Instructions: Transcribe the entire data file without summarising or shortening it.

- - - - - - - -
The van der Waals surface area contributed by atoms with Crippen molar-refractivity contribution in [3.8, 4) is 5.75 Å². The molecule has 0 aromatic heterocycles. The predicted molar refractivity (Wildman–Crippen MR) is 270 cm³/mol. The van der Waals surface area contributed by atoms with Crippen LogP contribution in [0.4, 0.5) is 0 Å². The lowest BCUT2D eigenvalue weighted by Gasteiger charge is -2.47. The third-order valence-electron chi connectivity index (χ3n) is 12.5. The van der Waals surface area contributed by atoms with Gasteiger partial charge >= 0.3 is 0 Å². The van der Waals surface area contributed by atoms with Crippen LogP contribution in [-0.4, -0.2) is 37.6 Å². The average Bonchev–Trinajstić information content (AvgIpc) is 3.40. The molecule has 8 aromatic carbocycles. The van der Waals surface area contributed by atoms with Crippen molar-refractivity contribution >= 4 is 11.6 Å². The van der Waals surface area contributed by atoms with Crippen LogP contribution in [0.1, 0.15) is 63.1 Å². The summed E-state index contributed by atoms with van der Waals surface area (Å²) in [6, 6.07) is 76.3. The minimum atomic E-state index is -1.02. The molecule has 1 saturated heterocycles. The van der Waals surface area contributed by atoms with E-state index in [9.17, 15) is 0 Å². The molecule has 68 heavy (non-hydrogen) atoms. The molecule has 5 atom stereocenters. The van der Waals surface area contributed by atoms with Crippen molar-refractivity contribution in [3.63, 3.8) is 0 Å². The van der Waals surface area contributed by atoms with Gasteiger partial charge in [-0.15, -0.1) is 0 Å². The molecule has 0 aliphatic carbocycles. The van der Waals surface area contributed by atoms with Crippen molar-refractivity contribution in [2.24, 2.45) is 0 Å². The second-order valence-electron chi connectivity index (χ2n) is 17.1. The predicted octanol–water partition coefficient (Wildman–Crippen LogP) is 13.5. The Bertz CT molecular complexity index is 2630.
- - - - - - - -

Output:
The van der Waals surface area contributed by atoms with Crippen molar-refractivity contribution in [3.8, 4) is 5.75 Å². The molecule has 0 aromatic heterocycles. The predicted molar refractivity (Wildman–Crippen MR) is 270 cm³/mol. The van der Waals surface area contributed by atoms with Crippen LogP contribution in [0.4, 0.5) is 0 Å². The lowest BCUT2D eigenvalue weighted by Gasteiger charge is -2.47. The third-order valence-electron chi connectivity index (χ3n) is 12.5. The van der Waals surface area contributed by atoms with Gasteiger partial charge >= 0.3 is 0 Å². The van der Waals surface area contributed by atoms with Crippen LogP contribution in [-0.4, -0.2) is 37.6 Å². The average Bonchev–Trinajstić information content (AvgIpc) is 3.40. The molecule has 8 aromatic carbocycles. The van der Waals surface area contributed by atoms with Crippen molar-refractivity contribution >= 4 is 11.6 Å². The van der Waals surface area contributed by atoms with Crippen LogP contribution in [0.1, 0.15) is 63.1 Å². The summed E-state index contributed by atoms with van der Waals surface area (Å²) in [6, 6.07) is 76.3. The minimum atomic E-state index is -1.02. The molecule has 1 saturated heterocycles. The van der Waals surface area contributed by atoms with E-state index in [9.17, 15) is 0 Å². The molecule has 68 heavy (non-hydrogen) atoms. The molecule has 5 atom stereocenters. The van der Waals surface area contributed by atoms with Crippen molar-refractivity contribution in [3.63, 3.8) is 0 Å². The van der Waals surface area contributed by atoms with Gasteiger partial charge in [-0.15, -0.1) is 0 Å². The molecule has 0 aliphatic carbocycles. The van der Waals surface area contributed by atoms with Crippen molar-refractivity contribution in [2.24, 2.45) is 0 Å². The second-order valence-electron chi connectivity index (χ2n) is 17.1. The predicted octanol–water partition coefficient (Wildman–Crippen LogP) is 13.5. The Bertz CT molecular complexity index is 2630.